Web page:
A major consequence of this loss of confidence is that Japan now trades at a discount to the region: over half of the companies listed on the Topix first section trade below book value, almost 10% of all listed companies trade below 10 times price-earning multiples, and at least 3% trade for less than cash. Such value should be enticing but professional investors are leery of Japan and are selling out of its equity markets. In recent surveys, professional money managers have either eliminated their allocation to Japan, or reduced it to a fraction of what it was in the past, as better opportunities elsewhere in Asia beckon. Weak policies and a restrictive regulatory environment only serve to heighten the unattractiveness of Japan to investors.

Japan-focused managers thus face a double challenge: to generate returns, and to convince clients to remain faithful to them rather than pursue other opportunities elsewhere. Unsurprisingly, many hedge fund managers have suffered significant asset reductions, while others have been forced to restructure their business in order to survive by focusing on other Asian markets. A few managers, finally, have simply thrown in the towel.

The market conditions facing managers could improve only if much-needed changes to the policy and regulatory environment are pushed through. For this to happen, the ruling party itself must change: a good start would be to choose new leaders who have the courage to face down the regulators and the will to push through the political and economic reform agenda introduced by Koizumi, chief amongst which should be policies and reforms that promote consumer-led growth.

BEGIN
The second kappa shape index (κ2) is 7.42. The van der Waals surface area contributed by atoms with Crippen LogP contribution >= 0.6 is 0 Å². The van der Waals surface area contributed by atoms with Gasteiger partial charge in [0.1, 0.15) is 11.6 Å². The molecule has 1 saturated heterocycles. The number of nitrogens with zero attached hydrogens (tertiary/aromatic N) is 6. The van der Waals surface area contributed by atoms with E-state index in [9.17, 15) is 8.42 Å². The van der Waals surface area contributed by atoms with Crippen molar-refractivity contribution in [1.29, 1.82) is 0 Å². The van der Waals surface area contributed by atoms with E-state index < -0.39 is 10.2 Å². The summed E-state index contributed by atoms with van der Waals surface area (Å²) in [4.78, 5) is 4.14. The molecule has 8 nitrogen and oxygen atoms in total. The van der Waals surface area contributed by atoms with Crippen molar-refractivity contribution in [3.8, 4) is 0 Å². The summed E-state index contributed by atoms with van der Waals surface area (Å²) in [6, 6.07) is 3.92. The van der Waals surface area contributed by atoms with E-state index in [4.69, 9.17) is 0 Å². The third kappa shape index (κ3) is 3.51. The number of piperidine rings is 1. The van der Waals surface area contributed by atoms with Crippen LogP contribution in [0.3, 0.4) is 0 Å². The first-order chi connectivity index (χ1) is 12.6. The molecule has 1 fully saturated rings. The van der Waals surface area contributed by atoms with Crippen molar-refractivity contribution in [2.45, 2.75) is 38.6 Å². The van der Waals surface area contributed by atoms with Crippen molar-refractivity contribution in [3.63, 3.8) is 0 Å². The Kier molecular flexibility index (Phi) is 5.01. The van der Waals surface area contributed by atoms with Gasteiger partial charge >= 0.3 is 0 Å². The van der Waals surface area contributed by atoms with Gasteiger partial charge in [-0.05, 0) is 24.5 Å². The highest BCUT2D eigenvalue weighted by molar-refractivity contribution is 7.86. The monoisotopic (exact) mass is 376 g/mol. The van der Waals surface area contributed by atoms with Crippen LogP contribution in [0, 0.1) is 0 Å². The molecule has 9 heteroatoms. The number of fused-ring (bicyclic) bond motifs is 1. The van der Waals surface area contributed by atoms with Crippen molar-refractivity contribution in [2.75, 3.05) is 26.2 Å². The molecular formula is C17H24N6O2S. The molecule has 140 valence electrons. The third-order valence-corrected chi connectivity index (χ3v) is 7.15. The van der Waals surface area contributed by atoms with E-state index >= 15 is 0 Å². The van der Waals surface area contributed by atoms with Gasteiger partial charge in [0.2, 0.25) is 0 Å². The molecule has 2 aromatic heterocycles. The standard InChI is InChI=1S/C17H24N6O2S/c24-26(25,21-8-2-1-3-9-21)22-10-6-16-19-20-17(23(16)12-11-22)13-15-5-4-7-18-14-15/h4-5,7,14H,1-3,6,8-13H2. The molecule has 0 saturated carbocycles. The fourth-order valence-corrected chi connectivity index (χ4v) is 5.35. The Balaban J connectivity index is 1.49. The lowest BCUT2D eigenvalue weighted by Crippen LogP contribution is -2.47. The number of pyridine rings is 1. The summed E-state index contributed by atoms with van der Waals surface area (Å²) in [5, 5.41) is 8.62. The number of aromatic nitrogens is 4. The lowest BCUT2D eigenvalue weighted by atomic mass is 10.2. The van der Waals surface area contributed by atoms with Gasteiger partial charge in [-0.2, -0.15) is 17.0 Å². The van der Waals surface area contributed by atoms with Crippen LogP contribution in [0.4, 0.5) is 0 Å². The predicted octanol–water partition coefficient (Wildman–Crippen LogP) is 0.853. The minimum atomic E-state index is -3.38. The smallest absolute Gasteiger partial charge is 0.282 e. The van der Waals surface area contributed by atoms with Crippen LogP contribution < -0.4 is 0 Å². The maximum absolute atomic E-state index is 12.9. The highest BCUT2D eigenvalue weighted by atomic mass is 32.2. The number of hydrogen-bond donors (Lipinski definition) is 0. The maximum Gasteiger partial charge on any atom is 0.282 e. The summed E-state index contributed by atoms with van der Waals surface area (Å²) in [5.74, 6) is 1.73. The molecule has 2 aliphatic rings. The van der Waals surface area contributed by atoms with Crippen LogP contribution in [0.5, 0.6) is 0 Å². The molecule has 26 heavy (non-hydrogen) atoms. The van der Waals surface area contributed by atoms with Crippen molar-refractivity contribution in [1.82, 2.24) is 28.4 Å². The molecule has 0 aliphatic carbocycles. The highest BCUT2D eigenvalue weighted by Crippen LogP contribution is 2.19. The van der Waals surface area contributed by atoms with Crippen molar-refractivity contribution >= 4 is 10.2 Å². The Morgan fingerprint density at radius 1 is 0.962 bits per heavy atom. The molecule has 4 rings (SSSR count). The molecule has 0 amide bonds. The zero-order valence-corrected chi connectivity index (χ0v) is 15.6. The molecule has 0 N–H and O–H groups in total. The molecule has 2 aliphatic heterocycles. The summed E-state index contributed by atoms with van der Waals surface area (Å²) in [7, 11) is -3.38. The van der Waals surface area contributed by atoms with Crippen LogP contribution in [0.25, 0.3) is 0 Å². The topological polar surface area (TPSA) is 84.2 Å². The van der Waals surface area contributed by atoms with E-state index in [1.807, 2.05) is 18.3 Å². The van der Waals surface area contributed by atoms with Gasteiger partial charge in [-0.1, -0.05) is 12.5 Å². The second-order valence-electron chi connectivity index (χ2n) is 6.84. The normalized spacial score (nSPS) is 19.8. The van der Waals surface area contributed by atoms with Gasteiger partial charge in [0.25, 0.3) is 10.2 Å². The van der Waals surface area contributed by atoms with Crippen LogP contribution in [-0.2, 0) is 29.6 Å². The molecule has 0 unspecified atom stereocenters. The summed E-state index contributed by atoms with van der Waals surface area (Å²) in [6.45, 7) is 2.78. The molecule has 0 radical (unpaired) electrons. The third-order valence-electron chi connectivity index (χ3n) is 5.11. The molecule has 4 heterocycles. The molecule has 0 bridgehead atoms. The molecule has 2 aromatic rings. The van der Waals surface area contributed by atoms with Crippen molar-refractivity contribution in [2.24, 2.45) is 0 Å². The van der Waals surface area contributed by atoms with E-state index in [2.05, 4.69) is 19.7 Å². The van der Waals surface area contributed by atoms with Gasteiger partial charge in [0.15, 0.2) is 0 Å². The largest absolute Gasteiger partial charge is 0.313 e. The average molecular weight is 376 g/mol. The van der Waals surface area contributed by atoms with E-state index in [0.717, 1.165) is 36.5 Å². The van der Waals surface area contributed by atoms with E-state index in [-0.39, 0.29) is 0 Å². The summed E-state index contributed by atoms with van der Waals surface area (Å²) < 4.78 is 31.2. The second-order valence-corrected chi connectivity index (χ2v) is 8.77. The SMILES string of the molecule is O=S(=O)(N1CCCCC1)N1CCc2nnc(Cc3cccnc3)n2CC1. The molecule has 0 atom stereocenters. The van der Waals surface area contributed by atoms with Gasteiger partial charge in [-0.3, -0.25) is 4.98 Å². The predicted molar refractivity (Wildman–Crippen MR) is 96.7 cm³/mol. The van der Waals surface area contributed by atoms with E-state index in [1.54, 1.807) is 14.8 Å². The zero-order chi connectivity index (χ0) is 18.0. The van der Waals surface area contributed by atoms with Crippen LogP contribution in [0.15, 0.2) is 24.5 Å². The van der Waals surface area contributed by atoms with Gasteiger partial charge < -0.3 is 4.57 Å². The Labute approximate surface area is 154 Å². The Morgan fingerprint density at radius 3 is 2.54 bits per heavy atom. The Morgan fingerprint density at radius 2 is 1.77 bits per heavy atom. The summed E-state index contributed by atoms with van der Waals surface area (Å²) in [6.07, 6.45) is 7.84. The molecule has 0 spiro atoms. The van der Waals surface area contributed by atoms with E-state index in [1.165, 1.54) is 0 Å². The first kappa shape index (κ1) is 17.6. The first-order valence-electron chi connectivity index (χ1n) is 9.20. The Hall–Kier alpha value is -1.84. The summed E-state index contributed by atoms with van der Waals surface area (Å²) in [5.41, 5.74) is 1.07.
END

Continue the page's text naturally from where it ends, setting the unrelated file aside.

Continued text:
This may be easier said than done in a place like Japan, but I fear that unless meaningful change is effected, the attractiveness of Japan will continue to pale in comparison with high-growth areas of Asia, and the prospects for sustainable returns from Japan-focused hedge funds will remain weak at best.


PhD, Chief Investment Officer & Co-Head of FoF, SPARX International (Hong Kong) Limited

Steve Sénèque joined SPARX in 2007. Prior to that, he spent ten years in Geneva where he worked in fund research and fund of funds management, largely for private wealth management. Most of his time was spent with Optimal Investment Services (OIS), part of the Santander Group. At OIS he was a senior member of the investment committee and oversaw the Japan and the Global Multi-Strategy products. Prior to moving to Geneva in 1997, Sénèque spent most of his career in Australia and South-East Asia as an economist. He received his PhD in Economics from the Australian National University, Canberra, Australia, and a Bachelor of Business (Financial Management), from Curtin University, Perth Australia.